BlackBerry teased the world with its Playbook offering yesterday and the geek world exploded between hails of “the iPad Killer hath arrived” to “meh”. BlackBerry has made some interesting choices with the Playbook. My personal thought is that in the end, the design by committee approach won over the hard core fanatics within Blackberry. The Playbook is trying to be too many things, for too many people, and therefore, doesn’t appear to have a solid unique value proposition over the current reigning king, the iPad (and please don’t tell me about the camera vs. no camera or two cores vs. one).
The mobile market is all about the ecosystem. The hardware hardly matters. If the OS has a robust ecosystem around it, the device will be successful. What apple did right with the iPad was that they tapped into the existing ecosystem (read app store and developer community) that was supporting the iPod/iPhone. This allows the iPad to have an inherent base of apps, process, store and developer community and provided the inertia that was needed to create a new product category.
What blackberry has done is develop a product with zero ecosystem. It uses QNX OS, not even the blackberry OS6. There is a very small and insignificant community and ecosystem around QNX outside of specialty markets (remote sensing, medical devices, etc.). Blackberry will need to work extremely hard to get a big chunk of developers to start developing for the QNX platform.
To their credit, they have allowed QNX development form a plethora of platforms and developer tools, using several different frameworks, including Adobe Air. This should help as it will lower the barrier to entry for developers using these platforms already. However, the chicken-egg problem remains. Without a user base, developers wont care to develop, maintain, deploy and market apps. Without apps, users wont flock to the platform.
One thing Blackberry can do that would jump start the process would be to engage with big name enterprise players and port existing enterprise apps/platforms to the QNX/Playbook form factor. In other words, if Blackberry could show that Oracle, SAP, SAS, Microsoft, IBM, Cognos, Business Objects, OPNet, Cisco, Lotus, VMWare, Tivoli, all have a footprint on the QNX/Playbook platform, that these enterprise apps seamlessly integrate with, or are available on QNX “out of the box”, it would make it very tempting for enterprises to chose the Playbook as the enterprise mobility platform. But for this to happen, Blackberry will need to show this capability immediately, preferably on launch day, and it must work flawlessly with 100% OEM Support.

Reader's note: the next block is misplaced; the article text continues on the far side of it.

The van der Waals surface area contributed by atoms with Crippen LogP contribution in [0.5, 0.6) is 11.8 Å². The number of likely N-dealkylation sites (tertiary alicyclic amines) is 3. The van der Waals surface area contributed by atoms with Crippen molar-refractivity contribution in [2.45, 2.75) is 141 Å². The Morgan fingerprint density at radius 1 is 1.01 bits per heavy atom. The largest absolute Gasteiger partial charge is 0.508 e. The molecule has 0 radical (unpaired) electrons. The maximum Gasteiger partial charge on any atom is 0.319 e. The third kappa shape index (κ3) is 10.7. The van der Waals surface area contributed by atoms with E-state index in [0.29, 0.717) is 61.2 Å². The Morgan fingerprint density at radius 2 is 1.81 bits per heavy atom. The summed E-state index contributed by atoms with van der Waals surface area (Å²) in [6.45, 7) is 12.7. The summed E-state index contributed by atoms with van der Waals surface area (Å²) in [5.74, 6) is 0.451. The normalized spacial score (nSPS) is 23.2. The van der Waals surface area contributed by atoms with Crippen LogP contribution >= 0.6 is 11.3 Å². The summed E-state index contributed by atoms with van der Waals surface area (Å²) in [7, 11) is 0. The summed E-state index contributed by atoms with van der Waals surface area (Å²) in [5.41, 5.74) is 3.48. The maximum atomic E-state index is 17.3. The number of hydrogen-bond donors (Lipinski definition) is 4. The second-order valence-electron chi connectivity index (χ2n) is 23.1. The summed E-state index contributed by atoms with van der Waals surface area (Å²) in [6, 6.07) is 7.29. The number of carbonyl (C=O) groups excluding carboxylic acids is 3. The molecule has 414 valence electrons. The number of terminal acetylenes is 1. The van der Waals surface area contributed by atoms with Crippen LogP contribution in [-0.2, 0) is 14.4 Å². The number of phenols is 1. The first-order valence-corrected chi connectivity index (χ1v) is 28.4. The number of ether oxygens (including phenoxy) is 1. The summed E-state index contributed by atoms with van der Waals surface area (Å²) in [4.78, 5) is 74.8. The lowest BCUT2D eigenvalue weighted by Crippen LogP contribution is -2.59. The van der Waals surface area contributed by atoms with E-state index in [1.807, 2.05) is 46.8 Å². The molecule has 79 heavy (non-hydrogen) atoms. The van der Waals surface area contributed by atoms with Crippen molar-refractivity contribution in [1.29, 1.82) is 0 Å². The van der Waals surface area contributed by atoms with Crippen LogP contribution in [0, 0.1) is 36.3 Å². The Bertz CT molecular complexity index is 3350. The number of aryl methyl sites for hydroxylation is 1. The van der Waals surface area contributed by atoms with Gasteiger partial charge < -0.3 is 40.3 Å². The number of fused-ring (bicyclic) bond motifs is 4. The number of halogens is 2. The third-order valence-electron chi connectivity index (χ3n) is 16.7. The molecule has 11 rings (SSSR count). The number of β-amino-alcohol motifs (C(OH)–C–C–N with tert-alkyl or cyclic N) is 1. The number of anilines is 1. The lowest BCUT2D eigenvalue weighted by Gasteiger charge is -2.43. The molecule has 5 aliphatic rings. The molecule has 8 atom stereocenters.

Blackberry touts itself as the enterprise mobility player. They need to do this to be credible. These enterprise apps need to be much richer, much more secure, much better integrated and much more seamless than the average app you can find for the iOS or Android platform.
This is a tall order, and in order to pull this off, Blackberry will need to actively engage the big enterprise players in addition to the independent developer community. Time is already slipping as major enterprise players like Business Objects/SAP have recently announced full integration and platform support of the iPad (followed by purchasing over 1000 iPads for the SAP workforce in the US). Others will follow suit if the iPad continues to be the defacto king of the tablet market.
Blackberry has an advantage, which is the Blackberry Enterprise Server, ubiquitous in more enterprises. the BES can be leveraged to provide MUCH richer and seamless integration between the device and the systems/apps/content behind the firewall. The limitation of the blackberry device form factor and capabilities don’t exist anymore. There is no reason for the PlayBook to not be able to leverage back-end systems, BI, content, messaging, collaboration, ERP, CMS, CRM systems behind the firewall seamlessly, much the way email works. This is the golden ticket that no one else can compete with (except of course, Maybe Cisco and Microsoft).
Alas, Blackberry seems hell bent on marketing feeds and social and multi-media, and games, and HDMI capabilities. In the end, even in its name, the Playbook is trying to be “hip” while keeping that suit on. Blackberry can’t do both things well at the same time. Besides, its kind hard to compete with Apple in being “hip”. Good luck with that one.
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